AS Roma’s sacking of head coach Rudi Garcia came as no surprise after insipid form of late left the club seven points off the pace set at the top of Serie A.
The former Ligue 1 winner with Lille arrived at Roma in the summer of 2013 and was immediately tasked with delivering a long-awaited Scudetto for the first time since 2001.
However, second-placed finishes in Serie A were achieved during his opening two campaigns at the helm, as Garcia struggled to topple dominant champions Juventus from their lofty perch.
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He also stuttered in European competition, with demotion to and eventual failure at the last-16 stage of the Europa League in 2014-15.
All of which placed a huge amount of pressure upon his shoulders this term to finally win the Italian league title at the third time of asking.
Matters looked rosy when a reinforced Roma squad overcame Juventus at home in September, with new boy Edin Dzeko on the scoresheet.
In fact, four other summer signings featured within the starting line-up alongside Dzeko in the shape of Iago Falque, Mohamed Salah, Lucas Digne and Wojciech Szczesny.
The 2-1 victory was seen as a significant statement of intent towards their attempts to usurp Juve at the Serie A pinnacle.
While the Old Lady stumbled from one crisis to another during the early days of the campaign, Roma kept on winning with great regularity.
Garcia’s men triumphed in seven of their opening ten outings, and when they did suffer losses to Sampdoria and Inter, they slipped straight back into form afterwards.
A 6-1 Champions League drubbing away to mighty Barcelona seemed to unsettle the Scudetto hopefuls in late November, though, and serious questions about Garcia’s ability to negotiate that final step towards the attainment of major honours began to burgeon.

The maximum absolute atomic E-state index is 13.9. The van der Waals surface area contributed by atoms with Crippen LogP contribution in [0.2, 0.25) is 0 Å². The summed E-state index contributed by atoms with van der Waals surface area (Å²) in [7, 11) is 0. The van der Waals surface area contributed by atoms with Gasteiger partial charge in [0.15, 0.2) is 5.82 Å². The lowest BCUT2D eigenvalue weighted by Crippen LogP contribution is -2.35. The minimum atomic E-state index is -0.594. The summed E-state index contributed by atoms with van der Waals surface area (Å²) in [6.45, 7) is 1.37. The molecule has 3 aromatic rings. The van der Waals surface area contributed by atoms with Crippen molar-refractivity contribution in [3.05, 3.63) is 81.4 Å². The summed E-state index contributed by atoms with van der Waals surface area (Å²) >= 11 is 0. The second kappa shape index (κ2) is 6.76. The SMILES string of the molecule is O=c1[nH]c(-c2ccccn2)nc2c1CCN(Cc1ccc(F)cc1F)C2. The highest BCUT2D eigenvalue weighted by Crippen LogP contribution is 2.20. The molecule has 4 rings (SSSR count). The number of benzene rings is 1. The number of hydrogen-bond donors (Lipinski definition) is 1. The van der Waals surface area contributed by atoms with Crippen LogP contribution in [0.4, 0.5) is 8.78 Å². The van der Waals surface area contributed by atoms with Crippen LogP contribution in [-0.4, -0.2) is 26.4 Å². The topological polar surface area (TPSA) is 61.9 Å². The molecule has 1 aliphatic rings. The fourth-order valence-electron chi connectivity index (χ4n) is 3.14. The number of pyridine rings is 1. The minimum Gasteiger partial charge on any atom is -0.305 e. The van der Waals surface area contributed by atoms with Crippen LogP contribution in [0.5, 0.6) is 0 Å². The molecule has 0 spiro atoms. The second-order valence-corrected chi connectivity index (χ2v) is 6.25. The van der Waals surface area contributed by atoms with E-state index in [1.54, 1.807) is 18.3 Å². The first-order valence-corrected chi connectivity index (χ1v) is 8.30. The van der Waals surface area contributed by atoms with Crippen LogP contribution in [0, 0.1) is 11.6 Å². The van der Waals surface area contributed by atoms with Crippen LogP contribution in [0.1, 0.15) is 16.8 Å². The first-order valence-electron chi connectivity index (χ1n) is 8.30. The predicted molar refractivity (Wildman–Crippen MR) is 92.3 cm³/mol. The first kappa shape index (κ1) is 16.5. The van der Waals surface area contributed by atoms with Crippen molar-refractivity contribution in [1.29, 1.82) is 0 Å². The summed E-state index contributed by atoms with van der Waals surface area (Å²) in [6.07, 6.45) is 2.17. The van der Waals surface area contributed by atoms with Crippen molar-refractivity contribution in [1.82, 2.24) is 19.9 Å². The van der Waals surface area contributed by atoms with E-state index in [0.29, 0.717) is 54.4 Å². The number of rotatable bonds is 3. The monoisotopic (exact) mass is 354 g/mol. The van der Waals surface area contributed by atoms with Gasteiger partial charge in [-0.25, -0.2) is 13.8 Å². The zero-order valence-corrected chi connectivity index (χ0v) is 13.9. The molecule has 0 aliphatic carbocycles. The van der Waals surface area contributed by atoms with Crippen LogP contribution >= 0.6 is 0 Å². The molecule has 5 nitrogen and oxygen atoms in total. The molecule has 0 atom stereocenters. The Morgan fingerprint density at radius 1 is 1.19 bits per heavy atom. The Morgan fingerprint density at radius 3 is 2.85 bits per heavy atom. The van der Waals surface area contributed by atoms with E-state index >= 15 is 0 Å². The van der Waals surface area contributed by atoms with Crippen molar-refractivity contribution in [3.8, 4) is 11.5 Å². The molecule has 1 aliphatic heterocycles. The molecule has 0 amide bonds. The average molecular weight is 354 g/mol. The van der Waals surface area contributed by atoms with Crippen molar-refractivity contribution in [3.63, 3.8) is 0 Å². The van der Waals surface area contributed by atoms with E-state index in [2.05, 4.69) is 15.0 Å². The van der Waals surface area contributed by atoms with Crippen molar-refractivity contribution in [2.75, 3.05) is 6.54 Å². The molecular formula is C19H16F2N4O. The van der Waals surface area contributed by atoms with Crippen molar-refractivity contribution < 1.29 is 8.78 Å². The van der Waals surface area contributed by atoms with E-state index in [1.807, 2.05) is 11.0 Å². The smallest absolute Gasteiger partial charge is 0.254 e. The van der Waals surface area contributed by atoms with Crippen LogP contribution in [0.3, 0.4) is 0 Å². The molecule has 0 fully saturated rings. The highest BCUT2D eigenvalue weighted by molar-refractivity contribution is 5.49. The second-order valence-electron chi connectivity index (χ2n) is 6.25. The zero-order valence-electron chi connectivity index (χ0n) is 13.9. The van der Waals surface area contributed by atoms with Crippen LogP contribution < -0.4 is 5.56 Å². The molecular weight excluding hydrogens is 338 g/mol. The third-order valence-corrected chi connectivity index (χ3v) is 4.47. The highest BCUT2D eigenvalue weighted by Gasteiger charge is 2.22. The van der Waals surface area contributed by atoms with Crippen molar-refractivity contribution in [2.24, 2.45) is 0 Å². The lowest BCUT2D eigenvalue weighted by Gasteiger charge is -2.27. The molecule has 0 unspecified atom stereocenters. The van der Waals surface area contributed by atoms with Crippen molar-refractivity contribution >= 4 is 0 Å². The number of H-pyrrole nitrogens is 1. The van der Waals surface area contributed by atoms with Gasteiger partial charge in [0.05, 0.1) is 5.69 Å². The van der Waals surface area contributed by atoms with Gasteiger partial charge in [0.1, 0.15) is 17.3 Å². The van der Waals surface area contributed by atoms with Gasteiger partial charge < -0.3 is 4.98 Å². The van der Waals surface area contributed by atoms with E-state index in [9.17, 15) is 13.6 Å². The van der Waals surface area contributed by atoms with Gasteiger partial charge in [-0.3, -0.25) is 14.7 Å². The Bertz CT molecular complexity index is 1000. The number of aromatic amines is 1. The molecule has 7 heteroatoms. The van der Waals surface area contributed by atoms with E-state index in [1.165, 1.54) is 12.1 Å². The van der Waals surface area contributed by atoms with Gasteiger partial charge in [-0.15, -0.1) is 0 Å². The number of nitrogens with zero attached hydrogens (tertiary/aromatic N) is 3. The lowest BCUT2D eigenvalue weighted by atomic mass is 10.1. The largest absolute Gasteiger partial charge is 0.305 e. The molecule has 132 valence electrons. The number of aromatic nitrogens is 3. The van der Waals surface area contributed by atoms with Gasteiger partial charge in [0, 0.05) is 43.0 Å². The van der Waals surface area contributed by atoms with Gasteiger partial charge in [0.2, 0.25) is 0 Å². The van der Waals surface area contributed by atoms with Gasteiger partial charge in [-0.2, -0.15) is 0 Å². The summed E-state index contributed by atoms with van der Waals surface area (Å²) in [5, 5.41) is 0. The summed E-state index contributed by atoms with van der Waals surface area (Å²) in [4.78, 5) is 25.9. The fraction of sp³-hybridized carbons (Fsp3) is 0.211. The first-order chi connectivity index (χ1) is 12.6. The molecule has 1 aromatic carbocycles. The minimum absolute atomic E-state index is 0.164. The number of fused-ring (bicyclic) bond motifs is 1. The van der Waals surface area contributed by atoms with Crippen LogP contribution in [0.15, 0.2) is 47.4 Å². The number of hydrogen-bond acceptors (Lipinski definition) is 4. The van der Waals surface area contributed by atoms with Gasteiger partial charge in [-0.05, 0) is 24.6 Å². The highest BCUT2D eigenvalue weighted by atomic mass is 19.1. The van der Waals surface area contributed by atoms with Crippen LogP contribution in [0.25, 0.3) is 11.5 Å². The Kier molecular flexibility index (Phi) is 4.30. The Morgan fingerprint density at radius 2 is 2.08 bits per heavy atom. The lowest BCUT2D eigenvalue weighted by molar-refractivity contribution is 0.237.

Roma emerged victorious just once within the Frenchman’s last ten matches in charge across all competitions, including the embarrassment of losing on penalties to Serie B outfit Spezia in the Coppa Italia.
They also struggled through to the next round of the Champions League via a six-point haul in Group E that equalled the lowest total needed to qualify in the tournament’s history.
After a solid opening 20 minutes in their final contest under Garcia, in which they grabbed an early lead against AC Milan, their collective performance level dropped alarmingly.
The result of the match was an eventual 1-1 draw, but also-rans Milan had enough chances to bury the Giallorossi had they been more clinical.
It was a display that could be viewed as a reflection of a coach who knew his time was up at the Stadio Olimpico, with his players failing to showcase the requisite fighting qualities to suggest that they believed otherwise.
With Juventus very much back in the mix for the Serie A title thanks to a remarkable nine-match winning streak, it’s glaringly obvious that fifth-placed Roma have missed a golden opportunity to overhaul their illustrious foes.
They lack discipline, shape and creativity in key areas, as evidenced by just two goals in the space of six games from the beginning of the clash with Barcelona onwards.
Meanwhile, the renowned ultras have been at odds with the club’s board over plans to divide the Curva Nord and Sud sections due to poor recent results throughout the course of a campaign which has flattered to deceive.
If the Giallorossi had lived up to expectations following what appeared to be a strong summer in the transfer window, they would surely be well clear of the Bianconeri by now.
It’s plain to see that Roma’s players have underperformed over the last couple of months and, as always, the coach carries the can. Whether he is in fact to blame is open to interpretation.
Those problems encountered by Garcia will remain – at least in the short-term – for the new man to solve ahead of a daunting programme that includes Real Madrid and Juve once again.
Roma require a quick injection of confidence from somewhere if nothing else, but it remains to be seen whether firing the 51-year-old will have the desired effect.
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